History in Review
The Oxford Book of Modern Science Writing
By Richard Dawkins. (Oxford University Press, New York: 2009. Pg. xviii, 419. B & W Illustrations.) ISBN: 978-0-19-921681-9.
Reviewed by Herbert White - December 3, 2009
In The Oxford Book of Modern Science Writing, Richard Dawkins has compiled an outstanding collection of more than 80 popular science writings that range from book excerpts and passages from scientific papers to examples drawn from works of fiction, as well as complete essays. These scientific writings were penned by scientist drawn from across a plethora of scientific fields, as well as by the odd philosopher or two. The writings in this collection were written anywhere from the early 20th century up to the present day. Each essay is preceded by a short introduction written by Dawkins, that helps to place the essay within the greater historical and scientific context in which it was written, and which explains why Dawkins chose to include it in this anthology.
The hallmark of all these writings is that they make the science under discussion accessible to both scientist and general readers alike. As well, these writings serve as a sweeping survey of man's scientific endeavors since the early 20th century, and they run the gamut from humorous forays into the wonderful world of science to dour looks at how we have damaged our own, and as of yet, only World.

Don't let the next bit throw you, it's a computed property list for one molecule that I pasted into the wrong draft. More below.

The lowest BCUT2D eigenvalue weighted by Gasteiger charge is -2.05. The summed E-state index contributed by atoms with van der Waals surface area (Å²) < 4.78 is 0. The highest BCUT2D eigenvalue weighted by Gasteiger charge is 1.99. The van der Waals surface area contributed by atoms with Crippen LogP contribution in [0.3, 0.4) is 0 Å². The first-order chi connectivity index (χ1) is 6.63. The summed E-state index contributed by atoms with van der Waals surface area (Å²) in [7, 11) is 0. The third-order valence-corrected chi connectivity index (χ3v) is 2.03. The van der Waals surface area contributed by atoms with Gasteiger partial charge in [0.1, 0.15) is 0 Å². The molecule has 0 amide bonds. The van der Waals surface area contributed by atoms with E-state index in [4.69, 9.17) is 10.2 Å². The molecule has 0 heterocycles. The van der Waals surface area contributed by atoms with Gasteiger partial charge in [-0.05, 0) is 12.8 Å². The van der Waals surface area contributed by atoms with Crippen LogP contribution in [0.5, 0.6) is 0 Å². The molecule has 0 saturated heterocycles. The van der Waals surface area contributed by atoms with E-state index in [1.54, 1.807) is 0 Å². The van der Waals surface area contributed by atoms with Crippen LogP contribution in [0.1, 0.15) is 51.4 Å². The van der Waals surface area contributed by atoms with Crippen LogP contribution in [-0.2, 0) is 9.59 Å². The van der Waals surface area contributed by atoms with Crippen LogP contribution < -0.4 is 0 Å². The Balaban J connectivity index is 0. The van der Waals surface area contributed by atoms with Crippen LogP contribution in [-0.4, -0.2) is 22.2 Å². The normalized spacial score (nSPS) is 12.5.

The writers highlighted in this anthology range from well known figures such as Rachel Carson, Albert Einstein, Richard Feynman, Stephen Hawkings, Richard Leaky, Stephen Jay Gould, and Carl Sagan to perhaps lesser known figures such as Douglas Hofstadter, Loren Eiseley, Max F. Perutz, Daniel Dennett, Martin Rees, and Helena Cronin. In addition, the essays are organized into four thematic categories covering What Scientists Study, Who Scientists Are, What Scientists Think, and What Scientists Delight In.
This collection is a must for readers of all ages. If you do not yet have an interest in science, you will after reading this thrilling collection. It is an ideal addition to all public and private libraries and essential reading for anyone with an interest in the history of science.
About the Author
Richard Dawkins is the author of The Selfish Gene and The God Delusion. He is also a respected scientist and is universally known as "Darwin's Rottweiler" for his staunch advocacy for Darwinism.
Scientific Writing: A Reader and Writer's Guide, by Jean-Luc Lebrun.
A concise and readable guide on how to write science papers that are accessible, accurate, and which will hold your readers attention, whether they are science professionals or general readers.
E=mc2 A Biography of the World's Most Famous Equation, by David Bodanis.
This book offers a readable and entertaining history of the equation E=mc2, and takes the reader on an informative romp through the development of the science of physics, and explores how Einstein's equation came into being and how it has been put to use.
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